The insolvency legislation contains an unusual provision
pursuant to section 375(1) of the Insolvency Act 1986 enabling the
court to review its own decision. The issue in this case was
whether the High Court could review its own decision where that
decision was an appeal of a bankruptcy order made by a District
Judge in the County Court.
The debtor appealed the bankruptcy order to the High Court on
the grounds that he had made a reasonable offer to settle the debt.
The debtor and petitioning creditor reached an agreement, which was
transposed into an order made by the High Court discharging the
bankruptcy order and disposing of the appeal (the
In the meantime, a trustee in bankruptcy had been appointed. The
trustee applied to the High Court for a review for the Order
contending it was prejudicial to other creditors and should be
The High Court refused the application. It held that it could
not rescind an order made in that court on an appeal. The Court
also proceeded to dismiss the application on its merits, and held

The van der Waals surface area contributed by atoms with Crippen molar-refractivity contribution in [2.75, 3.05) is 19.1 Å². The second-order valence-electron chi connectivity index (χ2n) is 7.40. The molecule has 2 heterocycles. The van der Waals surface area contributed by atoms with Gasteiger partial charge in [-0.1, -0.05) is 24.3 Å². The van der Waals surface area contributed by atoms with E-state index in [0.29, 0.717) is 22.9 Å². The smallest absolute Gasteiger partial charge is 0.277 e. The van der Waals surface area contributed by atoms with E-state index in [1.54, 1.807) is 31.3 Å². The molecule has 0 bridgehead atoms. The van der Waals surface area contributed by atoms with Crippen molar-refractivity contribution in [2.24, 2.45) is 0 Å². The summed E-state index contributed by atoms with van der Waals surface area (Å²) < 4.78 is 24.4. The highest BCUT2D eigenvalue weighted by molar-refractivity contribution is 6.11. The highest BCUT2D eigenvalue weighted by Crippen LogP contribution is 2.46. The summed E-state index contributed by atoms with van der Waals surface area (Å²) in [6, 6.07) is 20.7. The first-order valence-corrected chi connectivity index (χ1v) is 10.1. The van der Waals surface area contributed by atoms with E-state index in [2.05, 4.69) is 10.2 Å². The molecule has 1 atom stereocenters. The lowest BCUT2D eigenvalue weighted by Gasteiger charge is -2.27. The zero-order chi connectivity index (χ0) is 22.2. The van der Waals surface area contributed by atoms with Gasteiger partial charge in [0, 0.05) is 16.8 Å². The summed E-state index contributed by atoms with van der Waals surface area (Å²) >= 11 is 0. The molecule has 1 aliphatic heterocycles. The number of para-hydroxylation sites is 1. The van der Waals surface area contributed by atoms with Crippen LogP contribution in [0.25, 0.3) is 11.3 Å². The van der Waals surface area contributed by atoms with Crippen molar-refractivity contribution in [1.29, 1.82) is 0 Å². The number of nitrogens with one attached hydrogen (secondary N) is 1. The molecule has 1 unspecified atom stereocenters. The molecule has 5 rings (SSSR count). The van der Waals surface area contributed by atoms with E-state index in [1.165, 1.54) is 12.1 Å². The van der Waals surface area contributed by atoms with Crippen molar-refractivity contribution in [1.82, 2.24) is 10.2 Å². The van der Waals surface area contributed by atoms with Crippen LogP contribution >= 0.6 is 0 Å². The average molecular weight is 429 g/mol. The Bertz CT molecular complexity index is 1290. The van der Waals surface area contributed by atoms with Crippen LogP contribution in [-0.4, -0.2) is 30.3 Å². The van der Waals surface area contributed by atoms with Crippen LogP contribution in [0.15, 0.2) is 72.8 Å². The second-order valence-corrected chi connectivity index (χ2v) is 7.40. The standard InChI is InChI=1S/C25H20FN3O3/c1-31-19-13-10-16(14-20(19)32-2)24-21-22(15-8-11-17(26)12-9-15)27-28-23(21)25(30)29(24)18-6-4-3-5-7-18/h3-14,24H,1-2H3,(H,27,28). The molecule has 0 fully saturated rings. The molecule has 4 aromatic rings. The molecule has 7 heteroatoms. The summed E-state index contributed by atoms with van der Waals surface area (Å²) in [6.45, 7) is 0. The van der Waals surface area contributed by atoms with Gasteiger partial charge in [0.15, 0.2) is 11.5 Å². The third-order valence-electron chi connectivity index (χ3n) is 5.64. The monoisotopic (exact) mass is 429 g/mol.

that the trustee had no standing to rescind the Order as he was not
a party to the application.
The Appeal Decision
The trustee appealed to the Court of Appeal who allowed the
appeal in part holding that the High Court did have jurisdiction to
review its decision on an appeal and that the trustee should have
been added as a party. However, the Court of Appeal agreed with the
High Court that even if the Trustee had been a party to the appeal,
he would not have succeeded in opposing the application for an
Order, save for it providing for his costs and expenses.
The Court of Appeal therefore allowed the appeal in part and
remitted the matter back to the High Court to determine how the
Trustee's costs and expenses should be paid.
Witnesses can, in various circumstances, be subpoenaed by the Courts of overseas jurisdictions to attend to give evidence by way of depositions within that jurisdiction. So why not take that one step further and ask a foreign court to subpoena the witness to give evidence by live satellite video link to a Court in London? This would be the next best thing to having the witness present in Court. Indeed, the Commercial Court is increasingly amenable to evidence being given in this way (albeit on a
Gratuitous alienation is one of the most familiar parts of our law and yet relatively rarely seems to come to court. That may be because the law is so well understood that there is little left to debate...
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